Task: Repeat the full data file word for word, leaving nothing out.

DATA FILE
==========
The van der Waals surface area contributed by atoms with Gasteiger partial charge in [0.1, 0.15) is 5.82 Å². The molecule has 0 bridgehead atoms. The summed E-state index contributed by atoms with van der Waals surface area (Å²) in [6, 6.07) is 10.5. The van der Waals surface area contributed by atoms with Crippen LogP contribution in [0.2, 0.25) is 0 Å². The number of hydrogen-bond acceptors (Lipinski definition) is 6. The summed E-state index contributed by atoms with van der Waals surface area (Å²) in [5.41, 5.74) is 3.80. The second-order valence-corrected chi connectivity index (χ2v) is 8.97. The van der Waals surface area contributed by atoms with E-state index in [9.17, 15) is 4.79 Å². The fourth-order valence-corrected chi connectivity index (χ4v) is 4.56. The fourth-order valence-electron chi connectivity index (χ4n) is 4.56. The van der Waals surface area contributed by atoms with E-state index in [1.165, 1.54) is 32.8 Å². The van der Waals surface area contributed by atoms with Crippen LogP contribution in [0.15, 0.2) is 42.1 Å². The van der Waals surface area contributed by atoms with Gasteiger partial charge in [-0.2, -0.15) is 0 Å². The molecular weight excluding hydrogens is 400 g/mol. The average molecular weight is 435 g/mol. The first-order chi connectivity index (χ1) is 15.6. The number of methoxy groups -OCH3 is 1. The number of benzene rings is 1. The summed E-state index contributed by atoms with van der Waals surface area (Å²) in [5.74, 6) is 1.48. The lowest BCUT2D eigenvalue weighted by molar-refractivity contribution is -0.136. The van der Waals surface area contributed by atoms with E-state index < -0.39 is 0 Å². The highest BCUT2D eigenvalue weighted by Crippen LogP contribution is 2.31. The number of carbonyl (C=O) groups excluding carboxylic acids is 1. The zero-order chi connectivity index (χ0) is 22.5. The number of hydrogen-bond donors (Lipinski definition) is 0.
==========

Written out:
The van der Waals surface area contributed by atoms with Gasteiger partial charge in [0.1, 0.15) is 5.82 Å². The molecule has 0 bridgehead atoms. The summed E-state index contributed by atoms with van der Waals surface area (Å²) in [6, 6.07) is 10.5. The van der Waals surface area contributed by atoms with Crippen LogP contribution in [0.2, 0.25) is 0 Å². The number of hydrogen-bond acceptors (Lipinski definition) is 6. The summed E-state index contributed by atoms with van der Waals surface area (Å²) in [5.41, 5.74) is 3.80. The second-order valence-corrected chi connectivity index (χ2v) is 8.97. The van der Waals surface area contributed by atoms with E-state index in [9.17, 15) is 4.79 Å². The fourth-order valence-corrected chi connectivity index (χ4v) is 4.56. The fourth-order valence-electron chi connectivity index (χ4n) is 4.56. The van der Waals surface area contributed by atoms with E-state index in [1.165, 1.54) is 32.8 Å². The van der Waals surface area contributed by atoms with Crippen LogP contribution in [0.15, 0.2) is 42.1 Å². The van der Waals surface area contributed by atoms with Gasteiger partial charge in [-0.2, -0.15) is 0 Å². The molecular weight excluding hydrogens is 400 g/mol. The average molecular weight is 435 g/mol. The first-order chi connectivity index (χ1) is 15.6. The number of methoxy groups -OCH3 is 1. The number of benzene rings is 1. The summed E-state index contributed by atoms with van der Waals surface area (Å²) in [5.74, 6) is 1.48. The lowest BCUT2D eigenvalue weighted by molar-refractivity contribution is -0.136. The van der Waals surface area contributed by atoms with E-state index < -0.39 is 0 Å². The highest BCUT2D eigenvalue weighted by Crippen LogP contribution is 2.31. The number of carbonyl (C=O) groups excluding carboxylic acids is 1. The zero-order chi connectivity index (χ0) is 22.5. The number of hydrogen-bond donors (Lipinski definition) is 0.